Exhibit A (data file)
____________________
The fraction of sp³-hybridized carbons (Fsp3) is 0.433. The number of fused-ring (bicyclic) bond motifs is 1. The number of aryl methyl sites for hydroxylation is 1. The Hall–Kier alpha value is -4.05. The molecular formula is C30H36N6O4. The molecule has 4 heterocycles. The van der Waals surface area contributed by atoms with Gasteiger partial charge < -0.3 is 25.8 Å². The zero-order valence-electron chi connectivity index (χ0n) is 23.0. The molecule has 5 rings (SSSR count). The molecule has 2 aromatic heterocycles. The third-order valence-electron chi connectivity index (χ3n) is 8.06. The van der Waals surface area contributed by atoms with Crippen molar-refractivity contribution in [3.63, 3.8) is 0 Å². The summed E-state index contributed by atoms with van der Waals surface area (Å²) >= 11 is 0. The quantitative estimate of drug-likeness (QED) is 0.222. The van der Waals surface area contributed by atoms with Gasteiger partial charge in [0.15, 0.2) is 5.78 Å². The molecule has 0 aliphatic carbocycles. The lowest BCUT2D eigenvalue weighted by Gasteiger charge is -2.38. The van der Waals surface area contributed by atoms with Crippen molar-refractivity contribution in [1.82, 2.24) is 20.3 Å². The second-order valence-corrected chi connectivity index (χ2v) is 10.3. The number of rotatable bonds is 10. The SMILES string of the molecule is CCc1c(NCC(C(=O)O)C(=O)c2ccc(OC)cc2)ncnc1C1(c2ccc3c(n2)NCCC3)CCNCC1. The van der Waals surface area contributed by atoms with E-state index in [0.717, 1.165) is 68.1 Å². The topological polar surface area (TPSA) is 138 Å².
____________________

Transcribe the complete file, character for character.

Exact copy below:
The fraction of sp³-hybridized carbons (Fsp3) is 0.433. The number of fused-ring (bicyclic) bond motifs is 1. The number of aryl methyl sites for hydroxylation is 1. The Hall–Kier alpha value is -4.05. The molecular formula is C30H36N6O4. The molecule has 4 heterocycles. The van der Waals surface area contributed by atoms with Gasteiger partial charge < -0.3 is 25.8 Å². The zero-order valence-electron chi connectivity index (χ0n) is 23.0. The molecule has 5 rings (SSSR count). The molecule has 2 aromatic heterocycles. The third-order valence-electron chi connectivity index (χ3n) is 8.06. The van der Waals surface area contributed by atoms with Crippen molar-refractivity contribution in [3.63, 3.8) is 0 Å². The summed E-state index contributed by atoms with van der Waals surface area (Å²) >= 11 is 0. The quantitative estimate of drug-likeness (QED) is 0.222. The van der Waals surface area contributed by atoms with Gasteiger partial charge in [0.15, 0.2) is 5.78 Å². The molecule has 0 aliphatic carbocycles. The lowest BCUT2D eigenvalue weighted by Gasteiger charge is -2.38. The van der Waals surface area contributed by atoms with Crippen molar-refractivity contribution in [1.82, 2.24) is 20.3 Å². The second-order valence-corrected chi connectivity index (χ2v) is 10.3. The number of rotatable bonds is 10. The SMILES string of the molecule is CCc1c(NCC(C(=O)O)C(=O)c2ccc(OC)cc2)ncnc1C1(c2ccc3c(n2)NCCC3)CCNCC1. The van der Waals surface area contributed by atoms with E-state index in [0.717, 1.165) is 68.1 Å². The topological polar surface area (TPSA) is 138 Å².